Don't miss

Replay


LATEST SHOWS

MEDIAWATCH

The hunter hunted

Read more

MEDIAWATCH

The hunter hunted

Read more

THE DEBATE

The Allure of Trade: French Foreign Minister seeking closer ties with Tehran part 2

Read more

THE DEBATE

The Allure of Trade: French Foreign Minister seeking closer ties with Tehran part 1

Read more

FOCUS

Colombian community takes on drug gangs

Read more

THE INTERVIEW

Tony Parker backs France to retain European title

Read more

ENCORE!

The films of summer 2015

Read more

MIDDLE EAST MATTERS

Israel mulls force-feeding Palestinian prisoners on hunger strike

Read more

EYE ON AFRICA

Obama addresses African Union

Read more

Asia-pacific

New finance minister in government reshuffle

Text by NEWS WIRES

Latest update : 2009-09-16

Hirohisa Fujii, a 77-year-old former bureaucrat who has been a vocal opponent of wasteful public spending in the past, announced on Wednesday that he had accepted the post of Japanese finance minister under incoming premier Yukio Hatoyama.

AFP - Hirohisa Fujii, a 77-year-old former bureaucrat who has railed against wasteful public spending, said Wednesday he had accepted the job of Japanese finance minister under incoming premier Yukio Hatoyama.
  
"I'm pleased to accept the offer," he told reporters outside his home, hours before a historic change of power in the world's number two economy, which is struggling to recover from its worst slump in decades.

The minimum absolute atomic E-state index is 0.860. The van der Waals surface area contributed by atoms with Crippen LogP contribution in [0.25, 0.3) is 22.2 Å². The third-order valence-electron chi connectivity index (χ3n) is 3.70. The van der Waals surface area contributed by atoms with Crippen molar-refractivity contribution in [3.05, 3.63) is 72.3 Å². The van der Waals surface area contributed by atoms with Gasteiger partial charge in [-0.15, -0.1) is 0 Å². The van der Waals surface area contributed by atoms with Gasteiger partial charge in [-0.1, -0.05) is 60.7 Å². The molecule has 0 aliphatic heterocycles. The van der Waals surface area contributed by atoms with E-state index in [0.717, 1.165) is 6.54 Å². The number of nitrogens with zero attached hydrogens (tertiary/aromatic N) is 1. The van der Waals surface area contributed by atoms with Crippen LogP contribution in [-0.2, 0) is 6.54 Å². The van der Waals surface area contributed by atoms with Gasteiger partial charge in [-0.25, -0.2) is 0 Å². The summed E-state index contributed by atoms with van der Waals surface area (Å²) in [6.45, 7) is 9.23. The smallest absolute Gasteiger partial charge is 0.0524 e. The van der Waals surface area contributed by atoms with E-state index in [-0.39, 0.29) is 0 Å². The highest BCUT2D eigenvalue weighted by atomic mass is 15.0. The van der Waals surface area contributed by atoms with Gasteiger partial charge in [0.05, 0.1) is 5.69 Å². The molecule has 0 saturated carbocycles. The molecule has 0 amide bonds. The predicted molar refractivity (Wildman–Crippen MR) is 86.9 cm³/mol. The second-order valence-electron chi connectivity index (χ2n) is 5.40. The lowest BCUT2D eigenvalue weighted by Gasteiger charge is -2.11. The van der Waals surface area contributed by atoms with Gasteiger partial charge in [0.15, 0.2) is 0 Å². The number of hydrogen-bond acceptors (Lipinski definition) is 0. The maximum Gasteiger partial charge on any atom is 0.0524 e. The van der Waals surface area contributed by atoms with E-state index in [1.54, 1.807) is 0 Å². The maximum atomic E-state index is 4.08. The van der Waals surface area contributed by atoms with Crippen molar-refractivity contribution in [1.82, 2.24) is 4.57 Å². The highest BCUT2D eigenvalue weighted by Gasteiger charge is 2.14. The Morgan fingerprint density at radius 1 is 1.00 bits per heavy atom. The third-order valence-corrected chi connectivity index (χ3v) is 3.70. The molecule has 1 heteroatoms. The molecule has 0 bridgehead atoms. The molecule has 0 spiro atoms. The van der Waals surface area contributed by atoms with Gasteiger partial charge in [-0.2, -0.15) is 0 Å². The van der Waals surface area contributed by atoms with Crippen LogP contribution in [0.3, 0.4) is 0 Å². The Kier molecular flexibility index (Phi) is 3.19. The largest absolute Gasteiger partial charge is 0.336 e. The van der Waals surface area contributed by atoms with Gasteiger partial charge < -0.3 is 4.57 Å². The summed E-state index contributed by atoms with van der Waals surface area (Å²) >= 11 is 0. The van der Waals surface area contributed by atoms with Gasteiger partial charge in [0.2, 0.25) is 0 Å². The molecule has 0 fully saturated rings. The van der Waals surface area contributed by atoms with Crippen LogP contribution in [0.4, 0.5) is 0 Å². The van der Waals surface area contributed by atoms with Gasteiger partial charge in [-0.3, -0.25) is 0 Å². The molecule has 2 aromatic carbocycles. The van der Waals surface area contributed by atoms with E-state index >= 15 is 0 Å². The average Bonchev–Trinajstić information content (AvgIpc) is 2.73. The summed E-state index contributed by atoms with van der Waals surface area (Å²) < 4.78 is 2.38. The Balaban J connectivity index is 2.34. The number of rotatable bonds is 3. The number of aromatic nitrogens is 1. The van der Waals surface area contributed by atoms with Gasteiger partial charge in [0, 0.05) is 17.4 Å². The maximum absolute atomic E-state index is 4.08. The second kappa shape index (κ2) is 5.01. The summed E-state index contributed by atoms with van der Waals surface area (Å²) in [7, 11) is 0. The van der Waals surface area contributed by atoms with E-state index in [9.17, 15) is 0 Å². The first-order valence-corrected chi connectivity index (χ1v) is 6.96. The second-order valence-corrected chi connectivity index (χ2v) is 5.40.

"My view on life is that if you square your shoulders too much, your body becomes stiff. I'll work while being relaxed," he said.
  
The veteran lawmaker was briefly finance minister once before in the early 1990s.
  
He spent more than two decades with the finance ministry before entering politics -- experience that is likely to prove useful in his Democratic Party's efforts to reduce the iron grip of the bureaucrats on the economy.
  
Fujii "seems to be a very safe pair of hands," said Noriko Hama, a professor of economics at Doshisha Business School in Kyoto.
  
As a former bureaucrat "he knows all the ropes -- how to work with or work against the bureaucracy. Sending a man with a bureaucratic background to tackle the civil service is quite a creative idea," she said.
  
Fujii has been vocal in attacking the outgoing government's stimulus package, vowing to redirect what his party deems to be wasteful spending.
  
He has also said that in principle the government should refrain from intervening in the currency market to curb the strength of the yen and protect the country's exporters.
  
A law graduate of the prestigious University of Tokyo, he won a seat in parliament for the first time in 1977 with the Liberal Democratic Party, which is now heading into opposition for only the second time since 1955.
  
Fujii has since held various senior positions within the Democratic Party, which won a landslide election victory on August 30. Most recently he was a senior adviser to the party.

Date created : 2009-09-16

COMMENT(S)